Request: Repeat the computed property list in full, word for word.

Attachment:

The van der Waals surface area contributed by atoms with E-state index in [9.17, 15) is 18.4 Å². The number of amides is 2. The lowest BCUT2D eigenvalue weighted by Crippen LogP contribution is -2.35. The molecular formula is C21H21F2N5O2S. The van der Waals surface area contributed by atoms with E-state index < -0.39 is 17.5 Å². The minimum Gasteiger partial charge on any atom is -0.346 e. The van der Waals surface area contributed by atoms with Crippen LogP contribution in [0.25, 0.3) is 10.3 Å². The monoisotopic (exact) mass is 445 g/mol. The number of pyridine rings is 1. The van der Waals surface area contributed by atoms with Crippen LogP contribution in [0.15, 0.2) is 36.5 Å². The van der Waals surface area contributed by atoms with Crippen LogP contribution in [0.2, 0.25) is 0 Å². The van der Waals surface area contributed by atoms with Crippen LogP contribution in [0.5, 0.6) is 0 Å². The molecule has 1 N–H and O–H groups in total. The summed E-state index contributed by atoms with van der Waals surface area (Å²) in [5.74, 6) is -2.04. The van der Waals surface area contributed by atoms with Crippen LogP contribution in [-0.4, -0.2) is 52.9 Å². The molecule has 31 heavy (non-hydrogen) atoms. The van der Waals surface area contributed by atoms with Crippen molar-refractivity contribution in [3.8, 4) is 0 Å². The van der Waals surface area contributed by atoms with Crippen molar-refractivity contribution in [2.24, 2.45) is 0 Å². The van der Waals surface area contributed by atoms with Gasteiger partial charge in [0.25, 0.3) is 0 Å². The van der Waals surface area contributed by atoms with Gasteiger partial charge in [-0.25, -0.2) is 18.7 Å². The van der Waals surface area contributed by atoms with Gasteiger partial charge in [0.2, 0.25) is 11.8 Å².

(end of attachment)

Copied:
The van der Waals surface area contributed by atoms with E-state index in [9.17, 15) is 18.4 Å². The number of amides is 2. The lowest BCUT2D eigenvalue weighted by Crippen LogP contribution is -2.35. The molecular formula is C21H21F2N5O2S. The van der Waals surface area contributed by atoms with E-state index < -0.39 is 17.5 Å². The minimum Gasteiger partial charge on any atom is -0.346 e. The van der Waals surface area contributed by atoms with Crippen LogP contribution in [0.25, 0.3) is 10.3 Å². The monoisotopic (exact) mass is 445 g/mol. The number of pyridine rings is 1. The van der Waals surface area contributed by atoms with Crippen LogP contribution in [0.15, 0.2) is 36.5 Å². The van der Waals surface area contributed by atoms with Crippen LogP contribution in [0.2, 0.25) is 0 Å². The van der Waals surface area contributed by atoms with Crippen LogP contribution in [0.5, 0.6) is 0 Å². The molecule has 1 N–H and O–H groups in total. The summed E-state index contributed by atoms with van der Waals surface area (Å²) in [5.74, 6) is -2.04. The van der Waals surface area contributed by atoms with Crippen LogP contribution in [-0.4, -0.2) is 52.9 Å². The molecule has 31 heavy (non-hydrogen) atoms. The van der Waals surface area contributed by atoms with Crippen molar-refractivity contribution in [3.8, 4) is 0 Å². The van der Waals surface area contributed by atoms with Crippen molar-refractivity contribution in [2.24, 2.45) is 0 Å². The van der Waals surface area contributed by atoms with Gasteiger partial charge in [0.25, 0.3) is 0 Å². The van der Waals surface area contributed by atoms with Gasteiger partial charge in [-0.25, -0.2) is 18.7 Å². The van der Waals surface area contributed by atoms with Gasteiger partial charge in [0.2, 0.25) is 11.8 Å².